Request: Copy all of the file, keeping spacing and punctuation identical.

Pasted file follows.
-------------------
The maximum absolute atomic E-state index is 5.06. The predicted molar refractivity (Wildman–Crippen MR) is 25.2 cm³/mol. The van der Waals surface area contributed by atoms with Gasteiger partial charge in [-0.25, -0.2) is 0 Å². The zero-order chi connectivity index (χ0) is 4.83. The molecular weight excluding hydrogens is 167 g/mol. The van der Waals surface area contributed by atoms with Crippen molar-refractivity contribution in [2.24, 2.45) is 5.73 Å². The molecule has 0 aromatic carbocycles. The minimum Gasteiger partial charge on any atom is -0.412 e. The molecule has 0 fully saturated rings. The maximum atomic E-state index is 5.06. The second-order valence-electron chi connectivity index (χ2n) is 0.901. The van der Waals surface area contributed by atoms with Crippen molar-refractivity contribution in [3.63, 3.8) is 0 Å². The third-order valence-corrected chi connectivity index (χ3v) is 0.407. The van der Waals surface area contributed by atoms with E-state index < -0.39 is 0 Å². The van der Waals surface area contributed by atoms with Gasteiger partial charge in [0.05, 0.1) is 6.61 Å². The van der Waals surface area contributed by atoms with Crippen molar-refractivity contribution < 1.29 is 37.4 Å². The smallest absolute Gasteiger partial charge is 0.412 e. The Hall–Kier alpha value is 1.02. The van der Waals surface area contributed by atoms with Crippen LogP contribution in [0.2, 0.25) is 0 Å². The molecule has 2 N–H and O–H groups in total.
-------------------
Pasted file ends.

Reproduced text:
The maximum absolute atomic E-state index is 5.06. The predicted molar refractivity (Wildman–Crippen MR) is 25.2 cm³/mol. The van der Waals surface area contributed by atoms with Gasteiger partial charge in [-0.25, -0.2) is 0 Å². The zero-order chi connectivity index (χ0) is 4.83. The molecular weight excluding hydrogens is 167 g/mol. The van der Waals surface area contributed by atoms with Crippen molar-refractivity contribution in [2.24, 2.45) is 5.73 Å². The molecule has 0 aromatic carbocycles. The minimum Gasteiger partial charge on any atom is -0.412 e. The molecule has 0 fully saturated rings. The maximum atomic E-state index is 5.06. The second-order valence-electron chi connectivity index (χ2n) is 0.901. The van der Waals surface area contributed by atoms with Crippen molar-refractivity contribution in [3.63, 3.8) is 0 Å². The third-order valence-corrected chi connectivity index (χ3v) is 0.407. The van der Waals surface area contributed by atoms with E-state index < -0.39 is 0 Å². The van der Waals surface area contributed by atoms with Gasteiger partial charge in [0.05, 0.1) is 6.61 Å². The van der Waals surface area contributed by atoms with Crippen molar-refractivity contribution < 1.29 is 37.4 Å². The smallest absolute Gasteiger partial charge is 0.412 e. The Hall–Kier alpha value is 1.02. The van der Waals surface area contributed by atoms with Crippen LogP contribution in [0.2, 0.25) is 0 Å². The molecule has 2 N–H and O–H groups in total.